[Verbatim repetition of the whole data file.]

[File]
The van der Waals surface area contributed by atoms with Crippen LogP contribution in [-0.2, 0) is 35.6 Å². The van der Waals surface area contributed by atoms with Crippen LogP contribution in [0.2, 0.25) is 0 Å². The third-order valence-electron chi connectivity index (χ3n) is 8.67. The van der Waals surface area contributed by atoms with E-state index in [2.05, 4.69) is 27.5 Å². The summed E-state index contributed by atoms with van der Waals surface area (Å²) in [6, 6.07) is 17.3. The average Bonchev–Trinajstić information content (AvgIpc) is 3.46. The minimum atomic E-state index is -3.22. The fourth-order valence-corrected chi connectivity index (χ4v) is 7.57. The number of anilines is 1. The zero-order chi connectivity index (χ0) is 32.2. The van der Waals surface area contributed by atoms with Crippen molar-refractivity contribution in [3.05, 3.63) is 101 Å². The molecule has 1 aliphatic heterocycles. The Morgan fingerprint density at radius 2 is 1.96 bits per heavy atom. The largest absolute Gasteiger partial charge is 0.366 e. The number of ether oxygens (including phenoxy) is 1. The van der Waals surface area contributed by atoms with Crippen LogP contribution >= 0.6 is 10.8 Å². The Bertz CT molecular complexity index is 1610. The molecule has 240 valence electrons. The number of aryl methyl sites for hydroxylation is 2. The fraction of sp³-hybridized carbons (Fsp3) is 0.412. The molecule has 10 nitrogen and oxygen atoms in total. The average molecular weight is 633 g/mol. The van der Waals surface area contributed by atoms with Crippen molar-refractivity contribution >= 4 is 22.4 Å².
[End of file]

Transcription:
The van der Waals surface area contributed by atoms with Crippen LogP contribution in [-0.2, 0) is 35.6 Å². The van der Waals surface area contributed by atoms with Crippen LogP contribution in [0.2, 0.25) is 0 Å². The third-order valence-electron chi connectivity index (χ3n) is 8.67. The van der Waals surface area contributed by atoms with E-state index in [2.05, 4.69) is 27.5 Å². The summed E-state index contributed by atoms with van der Waals surface area (Å²) in [6, 6.07) is 17.3. The average Bonchev–Trinajstić information content (AvgIpc) is 3.46. The minimum atomic E-state index is -3.22. The fourth-order valence-corrected chi connectivity index (χ4v) is 7.57. The number of anilines is 1. The zero-order chi connectivity index (χ0) is 32.2. The van der Waals surface area contributed by atoms with Crippen molar-refractivity contribution in [3.05, 3.63) is 101 Å². The molecule has 1 aliphatic heterocycles. The Morgan fingerprint density at radius 2 is 1.96 bits per heavy atom. The largest absolute Gasteiger partial charge is 0.366 e. The number of ether oxygens (including phenoxy) is 1. The van der Waals surface area contributed by atoms with Crippen LogP contribution >= 0.6 is 10.8 Å². The Bertz CT molecular complexity index is 1610. The molecule has 240 valence electrons. The number of aryl methyl sites for hydroxylation is 2. The fraction of sp³-hybridized carbons (Fsp3) is 0.412. The molecule has 10 nitrogen and oxygen atoms in total. The average molecular weight is 633 g/mol. The van der Waals surface area contributed by atoms with Crippen molar-refractivity contribution >= 4 is 22.4 Å².